Tarragona’s chemical hub represents 25% of Spanish total
The chemical industries based in Tarragona, such as BASF, Dow Chemical and Repsol, expect their turnover to increase by 4% in 2012 compared to a year ago. In 2011, they exported 60% of their production, while in 2000 they were only exporting 30% of it. Furthermore, they have requested transport infrastructures to be improved and criticised the increase in energy taxes. About Catalonia’s hypothetical independence, they stated they “will respect what will be decided and will adapt to it”. These companies represent around 7% of Catalonia’s GDP.
Tarragona (ACN).- On Tuesday, the Association of Chemical Companies of Tarragona (AEQT) presented its 2012 report with data from 2011. Tarragona is the main chemical hub in Spain and one of the most important in Southern Europe. It represents 25% of Spain’s chemical sector and around 7% of Catalonia’s GDP. The chemical industries based in Tarragona, such as BASF, Dow Chemical, Bayer, Ercros and Repsol, expect to increase their global turnover for 2012 by 4%, reaching €14.5 billion. The AEQT report explains that in 2011 Tarragona’s chemical hub was exporting 60% of its production while in 2000 this share only represented 30%. During the report’s presentation, the AEQT – which groups the business owners of the chemical companies – also put its main claims upfront. AEQT’s Chairman, Joan Pedrerol, stated that their main concern is to improve transport infrastructure, mainly the international-width standard railway connection between Central Europe and Tarragona’s port. This project has been delayed many times by the Spanish Government, but now it has included the connection with Tarragona harbour in its 2013 budget. “We need this now” in order to export, emphasised Pedrerol, who celebrated this inclusion but lamented the lack of funds for other strategic projects, such as the A-27 motorway. He also criticised the increase in energy taxes as they might have an effect on competitiveness. Besides this, regarding Catalonia’s hypothetical independence, Pedrerol stated: “we will respect what will be decided and we will adapt to it”.
Tarragona’s chemical industry leads Spain’s chemical sector and exports. Tarragona’s petrochemical hub exported 60% of its production, while the sector’s average in Spain is 50%. In the last 11 years, the exports from Tarragona’s chemical hub have been growing annually by 8% on average. In 2000 exports represented 30% of the production and by 2011 they had reached 60%.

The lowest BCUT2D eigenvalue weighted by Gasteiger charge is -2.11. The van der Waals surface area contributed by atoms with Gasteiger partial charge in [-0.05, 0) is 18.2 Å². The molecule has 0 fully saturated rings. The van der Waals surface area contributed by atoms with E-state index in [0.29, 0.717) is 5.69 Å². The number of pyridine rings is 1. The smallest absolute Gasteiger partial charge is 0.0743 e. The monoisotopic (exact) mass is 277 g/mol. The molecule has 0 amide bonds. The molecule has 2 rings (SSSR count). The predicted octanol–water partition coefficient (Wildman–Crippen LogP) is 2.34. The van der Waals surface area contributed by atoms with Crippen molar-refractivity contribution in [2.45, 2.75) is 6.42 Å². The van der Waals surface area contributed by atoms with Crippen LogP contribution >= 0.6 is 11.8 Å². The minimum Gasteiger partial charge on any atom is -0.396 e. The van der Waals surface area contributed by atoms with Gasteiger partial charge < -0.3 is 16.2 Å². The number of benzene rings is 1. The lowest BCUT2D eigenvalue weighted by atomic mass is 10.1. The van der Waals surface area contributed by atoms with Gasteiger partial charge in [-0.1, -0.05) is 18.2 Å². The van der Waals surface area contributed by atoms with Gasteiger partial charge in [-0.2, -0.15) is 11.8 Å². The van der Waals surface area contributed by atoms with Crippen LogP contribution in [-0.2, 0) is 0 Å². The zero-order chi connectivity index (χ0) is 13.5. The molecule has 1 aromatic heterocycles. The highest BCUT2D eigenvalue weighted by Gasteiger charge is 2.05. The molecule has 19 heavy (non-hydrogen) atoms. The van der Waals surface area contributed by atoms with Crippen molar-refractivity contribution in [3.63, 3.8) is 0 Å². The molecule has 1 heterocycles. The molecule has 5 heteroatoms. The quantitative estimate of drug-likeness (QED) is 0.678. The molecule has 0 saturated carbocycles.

AEQT’s turnover to increase by 4% in 2012
Forecasts indicate that the AEQT companies’ turnover will reach €14.5 billion in 2012, 4% more than in the previous year. This means they represent 25% of Spain’s entire petrochemical industry, which expects a global turnover of €57.8 billion. Tarragona’s chemical hub expects to continue this growth, especially regarding exports. According to forecasts, they would add €700 additional million to the annual turnover by 2014.
However, the increase of energy costs is an obstacle they will have to face. “We have set up 1,190 MW of power, 820 MW of which come from combined cycle plants. Therefore, we will have to watch out in order not to lose competitiveness” because of the energy tax increase, explained Pedrerol. He criticised the tax increase decided by the Spanish Government in order to cover the electric companies’ deficit. “The energy sector should be at the service of companies, and not the other way round”, he stated.
On Catalonia’s independence: “we will respect it […] and we will adapt to it”
Asked about a hypothetical independent Catalonia, the AEQT stated they “will adapt to it” if it came. They stated they are much more concerned about economic issues, such as infrastructure projects, than about political debates. “We will respect what will be decided and we will adapt to it”, stated Pedrerol, who clarified that the companies would not abandon Tarragona in this scenario.
Improving infrastructures is the main concern
Pedrerol insisted that their main concerns are the building of infrastructure projects such as the railway connection linking Tarragona’s port with Central Europe through international-width standard railway, which would allow trains to go non-stop from Tarragona’s chemical plants to Central Europe and to the city harbour. The Spanish Government has finally budgeted €50 million in 2013 to build the international-width connection with Tarragona’s port. Pedrerol celebrated this investment, but lamented the delay and that other projects such as the A-27 motorway have no budget. “What gives confidence to companies is putting infrastructures as a priority”, he stated. “Our hub’s road map focuses on people’s talent, product innovation and competitiveness’ increase”, he concluded.